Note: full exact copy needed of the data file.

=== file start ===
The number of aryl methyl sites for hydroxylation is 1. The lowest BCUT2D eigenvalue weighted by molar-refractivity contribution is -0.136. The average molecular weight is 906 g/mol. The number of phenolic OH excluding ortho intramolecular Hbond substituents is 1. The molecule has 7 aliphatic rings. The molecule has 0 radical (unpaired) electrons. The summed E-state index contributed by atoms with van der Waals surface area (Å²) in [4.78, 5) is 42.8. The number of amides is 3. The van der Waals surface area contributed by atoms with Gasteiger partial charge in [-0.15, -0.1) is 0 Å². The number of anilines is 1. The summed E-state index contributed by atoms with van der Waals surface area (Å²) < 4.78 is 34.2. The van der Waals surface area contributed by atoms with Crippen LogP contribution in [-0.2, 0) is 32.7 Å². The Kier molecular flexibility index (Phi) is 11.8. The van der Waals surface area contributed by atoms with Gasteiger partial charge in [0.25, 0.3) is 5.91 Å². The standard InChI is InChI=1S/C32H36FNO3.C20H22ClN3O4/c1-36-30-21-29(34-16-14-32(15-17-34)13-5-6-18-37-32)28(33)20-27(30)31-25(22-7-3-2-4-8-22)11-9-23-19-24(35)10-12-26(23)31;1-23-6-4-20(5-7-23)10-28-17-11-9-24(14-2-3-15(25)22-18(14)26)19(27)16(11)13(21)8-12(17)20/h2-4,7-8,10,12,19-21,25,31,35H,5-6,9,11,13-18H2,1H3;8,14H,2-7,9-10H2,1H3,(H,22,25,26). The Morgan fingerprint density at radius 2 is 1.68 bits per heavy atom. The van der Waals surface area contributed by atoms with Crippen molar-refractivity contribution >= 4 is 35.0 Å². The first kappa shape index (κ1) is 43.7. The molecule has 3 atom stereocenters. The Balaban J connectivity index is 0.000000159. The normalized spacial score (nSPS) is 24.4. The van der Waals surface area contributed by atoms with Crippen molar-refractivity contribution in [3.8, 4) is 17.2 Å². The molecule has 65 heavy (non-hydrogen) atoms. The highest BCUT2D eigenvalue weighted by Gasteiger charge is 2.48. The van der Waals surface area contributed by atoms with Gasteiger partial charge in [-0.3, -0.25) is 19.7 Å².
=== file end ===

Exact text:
The number of aryl methyl sites for hydroxylation is 1. The lowest BCUT2D eigenvalue weighted by molar-refractivity contribution is -0.136. The average molecular weight is 906 g/mol. The number of phenolic OH excluding ortho intramolecular Hbond substituents is 1. The molecule has 7 aliphatic rings. The molecule has 0 radical (unpaired) electrons. The summed E-state index contributed by atoms with van der Waals surface area (Å²) in [4.78, 5) is 42.8. The number of amides is 3. The van der Waals surface area contributed by atoms with Gasteiger partial charge in [-0.15, -0.1) is 0 Å². The number of anilines is 1. The summed E-state index contributed by atoms with van der Waals surface area (Å²) < 4.78 is 34.2. The van der Waals surface area contributed by atoms with Crippen LogP contribution in [-0.2, 0) is 32.7 Å². The Kier molecular flexibility index (Phi) is 11.8. The van der Waals surface area contributed by atoms with Gasteiger partial charge in [0.25, 0.3) is 5.91 Å². The standard InChI is InChI=1S/C32H36FNO3.C20H22ClN3O4/c1-36-30-21-29(34-16-14-32(15-17-34)13-5-6-18-37-32)28(33)20-27(30)31-25(22-7-3-2-4-8-22)11-9-23-19-24(35)10-12-26(23)31;1-23-6-4-20(5-7-23)10-28-17-11-9-24(14-2-3-15(25)22-18(14)26)19(27)16(11)13(21)8-12(17)20/h2-4,7-8,10,12,19-21,25,31,35H,5-6,9,11,13-18H2,1H3;8,14H,2-7,9-10H2,1H3,(H,22,25,26). The Morgan fingerprint density at radius 2 is 1.68 bits per heavy atom. The van der Waals surface area contributed by atoms with Crippen molar-refractivity contribution >= 4 is 35.0 Å². The first kappa shape index (κ1) is 43.7. The molecule has 3 atom stereocenters. The Balaban J connectivity index is 0.000000159. The normalized spacial score (nSPS) is 24.4. The van der Waals surface area contributed by atoms with Crippen molar-refractivity contribution in [3.8, 4) is 17.2 Å². The molecule has 65 heavy (non-hydrogen) atoms. The highest BCUT2D eigenvalue weighted by Gasteiger charge is 2.48. The van der Waals surface area contributed by atoms with Gasteiger partial charge in [-0.3, -0.25) is 19.7 Å².